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Sunday, 14 March 2010

Parliamentary Question (Explosives Disaster)

The Chinese BGRIMM Explosives factory accident led to significant loss of lives. Up to this day the Government has never released a report on it. MPs recently raised the issue in the House  in a debate that demonstrates the gross incompetence of some of these government ministers :

Chinese BGRIMM Explosives Factory, Oral Answer (285), Edited Transcript, 26th February, 2010 :

Mr Mukanga (Kantanshi) asked the Minister of Mines and Minerals Development what lasting preventative measures had been taken at the Chinese BGRIMM Explosives Factory following the 2005 disaster in which forty-nine lives were lost.

Mr Nkhata: Madam Speaker, the Chinese BGRIMM Explosives Factory has not yet been re-built to recommence production and, therefore, no lasting preventive measures have been taken. However, the following measures will be taken if the factory is to be reconstructed:

(i) the plant should be designed in such a way that it is divided into three sections with physical barriers (bund walls) in between, that is, mixing, sensitisation and cartridging. This is to ensure that an explosion in one section does not affect other sections;

(ii) the cartridged explosives or finished products should not be allowed to accumulate in the plant. They should continuously be taken away to storage magazines as they are produced. This is to minimise the impact of a possible accidental explosion;

(iii) automate the processing equipment to reduce the number of people in the plant being exposed to the risk of an explosion. This includes online sensitisation as opposed to manual mixing of the sensitiser;

(iv) only one production line should be operated at any one time. BGRIMM were operating the Anfex Plant and Cartridged Explosives Plant simultaneously, thus increasing the number of people present in the plant at any one time; and

(v) adherence to the requirements of the Explosives Act and the subsidiary Explosives Regulations.

Mr Mukanga: Madam Speaker, I would like to find out from the hon. Minister why report for this BGRIMM accident has not been made public up to now and when it is going to be made public.

Mr Kambwili: Madam Speaker, firstly, I wanted to correct the impression given that there is still a building at the BGRIMM Explosives Factory. The whole factory was razed to the ground as a result of the blast.  I would like to find out from the hon. Minister why it has taken five years to carry out investigations and come up with a report. Furthermore, why is it that only Zambians died in the accident when there were also Chinese nationals on duty on that particular day?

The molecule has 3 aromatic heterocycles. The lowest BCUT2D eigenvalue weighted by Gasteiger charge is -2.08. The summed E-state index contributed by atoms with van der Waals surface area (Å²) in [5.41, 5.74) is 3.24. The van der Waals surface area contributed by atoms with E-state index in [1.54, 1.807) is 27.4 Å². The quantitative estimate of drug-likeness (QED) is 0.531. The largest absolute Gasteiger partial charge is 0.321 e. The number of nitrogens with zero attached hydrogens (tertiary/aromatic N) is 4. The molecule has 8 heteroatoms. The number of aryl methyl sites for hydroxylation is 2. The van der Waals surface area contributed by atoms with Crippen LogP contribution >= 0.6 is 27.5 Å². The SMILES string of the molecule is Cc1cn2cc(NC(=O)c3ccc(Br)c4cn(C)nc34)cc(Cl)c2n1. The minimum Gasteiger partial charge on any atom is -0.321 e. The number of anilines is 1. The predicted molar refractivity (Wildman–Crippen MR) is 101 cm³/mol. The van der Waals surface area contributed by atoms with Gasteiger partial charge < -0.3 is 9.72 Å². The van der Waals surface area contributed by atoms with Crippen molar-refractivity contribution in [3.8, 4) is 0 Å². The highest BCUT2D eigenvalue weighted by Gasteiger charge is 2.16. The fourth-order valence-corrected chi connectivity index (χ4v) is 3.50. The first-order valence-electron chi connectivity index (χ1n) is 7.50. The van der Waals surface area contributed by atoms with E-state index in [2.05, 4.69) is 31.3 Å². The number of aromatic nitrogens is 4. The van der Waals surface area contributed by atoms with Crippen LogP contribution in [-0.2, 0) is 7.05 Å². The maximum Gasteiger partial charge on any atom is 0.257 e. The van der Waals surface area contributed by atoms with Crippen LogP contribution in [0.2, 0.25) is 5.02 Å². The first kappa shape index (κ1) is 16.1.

Mr Nkhata: Madam Speaker, it takes time for people to prepare an evacuation from a building such as the one in question, depending on how the accident took place. This is the reason people are still investigating the circumstances of the accident. In terms of that particular accident, I do not think it is right to assume that there were Chinese nationals working among the Zambians who died in that incident. It is not possible for an accident to selectively kill people of a certain nationality.

Mr Mwenya (Nkana) : Madam Speaker, could I find out from the hon. Minister of Mines and Minerals Development why it is taking so long to have the report on that accident released? In fact, why is it that we have a problem with reports being released? For example, the report on the football players who died in Gabon has been problematic. Again, the report on the people who died at BGRIMM has also become a problem …Could the hon. Minister tell us clearly where the problem is in releasing a report to the nation on this incident and why hon. Members on your right should expect the people of Chambeshi to vote for them.

Hon. MMD Members: Aah!

Madam Deputy Speaker: That question was asked a few minutes ago.

Ms Kapata: Madam Speaker, how was the US$10,000 compensation to the families of the people who died at the BGRIMM Explosives Factory arrived at without a report being issued?

Mr Nkhata: Madam Speaker, I think it is a well-known fact that each family had to be paid something. This is why the Government asked the company to pay K150 million to each family.

Mr Muntanga (Kalomo Central): Madam Speaker, I would like the hon. Minister to clarify the true position of the factory. Before any factory is set up, the ministry sends inspectors. He has also mentioned what is needed to set up a good factory. In fact, the factory was built without safety facilities. Why was the factory allowed to start operating without the new safety facilities he has just told us about?

Mr Nkhata: Madam, inspectors were there and what happened at that time is that another line was added which needed more people to be in the plant. The accident happened after the inspectors had been to the plant. Besides, inspectors are not always at the plant. There is set time when to inspect the building.

1 comment:

  1. It is clear from the government's failure to publish the report, or even to make any response to questions about this, that the report must have been very critical of the factory design and of its management. Publication would therefore be extremely embarrassing to the Chinese, and would provoke strong Zambian resentment. If, for 'diplomatic' reasons the report is to be withheld, there should be no question of permission being given for our Chinese friends to build a replacement.


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